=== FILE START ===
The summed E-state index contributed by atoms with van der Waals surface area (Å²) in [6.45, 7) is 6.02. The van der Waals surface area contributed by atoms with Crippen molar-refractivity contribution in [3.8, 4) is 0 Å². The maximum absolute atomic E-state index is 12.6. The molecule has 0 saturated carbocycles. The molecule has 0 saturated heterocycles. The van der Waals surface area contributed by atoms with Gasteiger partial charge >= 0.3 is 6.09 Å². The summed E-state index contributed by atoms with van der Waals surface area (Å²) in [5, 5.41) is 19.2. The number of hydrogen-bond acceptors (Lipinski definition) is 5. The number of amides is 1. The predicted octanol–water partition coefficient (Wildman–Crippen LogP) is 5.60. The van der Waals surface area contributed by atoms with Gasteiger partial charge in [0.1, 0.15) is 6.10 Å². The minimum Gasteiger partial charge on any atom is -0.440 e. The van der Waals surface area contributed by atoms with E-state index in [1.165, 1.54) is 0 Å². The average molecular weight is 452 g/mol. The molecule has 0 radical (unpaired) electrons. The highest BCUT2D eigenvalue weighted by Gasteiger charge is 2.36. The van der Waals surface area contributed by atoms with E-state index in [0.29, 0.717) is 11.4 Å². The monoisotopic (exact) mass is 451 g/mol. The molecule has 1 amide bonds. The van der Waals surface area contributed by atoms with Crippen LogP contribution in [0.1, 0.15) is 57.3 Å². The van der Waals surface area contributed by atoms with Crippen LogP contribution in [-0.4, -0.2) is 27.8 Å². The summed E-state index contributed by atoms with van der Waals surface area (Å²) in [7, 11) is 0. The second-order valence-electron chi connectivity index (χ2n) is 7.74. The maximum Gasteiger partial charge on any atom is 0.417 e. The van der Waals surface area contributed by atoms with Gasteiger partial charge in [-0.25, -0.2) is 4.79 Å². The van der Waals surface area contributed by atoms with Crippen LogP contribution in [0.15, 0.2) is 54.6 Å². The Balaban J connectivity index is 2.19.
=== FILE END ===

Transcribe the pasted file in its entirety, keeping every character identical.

The summed E-state index contributed by atoms with van der Waals surface area (Å²) in [6.45, 7) is 6.02. The van der Waals surface area contributed by atoms with Crippen molar-refractivity contribution in [3.8, 4) is 0 Å². The maximum absolute atomic E-state index is 12.6. The molecule has 0 saturated carbocycles. The molecule has 0 saturated heterocycles. The van der Waals surface area contributed by atoms with Gasteiger partial charge >= 0.3 is 6.09 Å². The summed E-state index contributed by atoms with van der Waals surface area (Å²) in [5, 5.41) is 19.2. The number of hydrogen-bond acceptors (Lipinski definition) is 5. The number of amides is 1. The predicted octanol–water partition coefficient (Wildman–Crippen LogP) is 5.60. The van der Waals surface area contributed by atoms with Gasteiger partial charge in [0.1, 0.15) is 6.10 Å². The minimum Gasteiger partial charge on any atom is -0.440 e. The van der Waals surface area contributed by atoms with E-state index in [1.165, 1.54) is 0 Å². The average molecular weight is 452 g/mol. The molecule has 0 radical (unpaired) electrons. The highest BCUT2D eigenvalue weighted by Gasteiger charge is 2.36. The van der Waals surface area contributed by atoms with E-state index in [0.29, 0.717) is 11.4 Å². The monoisotopic (exact) mass is 451 g/mol. The molecule has 1 amide bonds. The van der Waals surface area contributed by atoms with Crippen LogP contribution in [0.1, 0.15) is 57.3 Å². The van der Waals surface area contributed by atoms with Crippen LogP contribution in [-0.4, -0.2) is 27.8 Å². The summed E-state index contributed by atoms with van der Waals surface area (Å²) in [7, 11) is 0. The second-order valence-electron chi connectivity index (χ2n) is 7.74. The maximum Gasteiger partial charge on any atom is 0.417 e. The van der Waals surface area contributed by atoms with Gasteiger partial charge in [-0.25, -0.2) is 4.79 Å². The van der Waals surface area contributed by atoms with Crippen LogP contribution in [0.15, 0.2) is 54.6 Å². The Balaban J connectivity index is 2.19.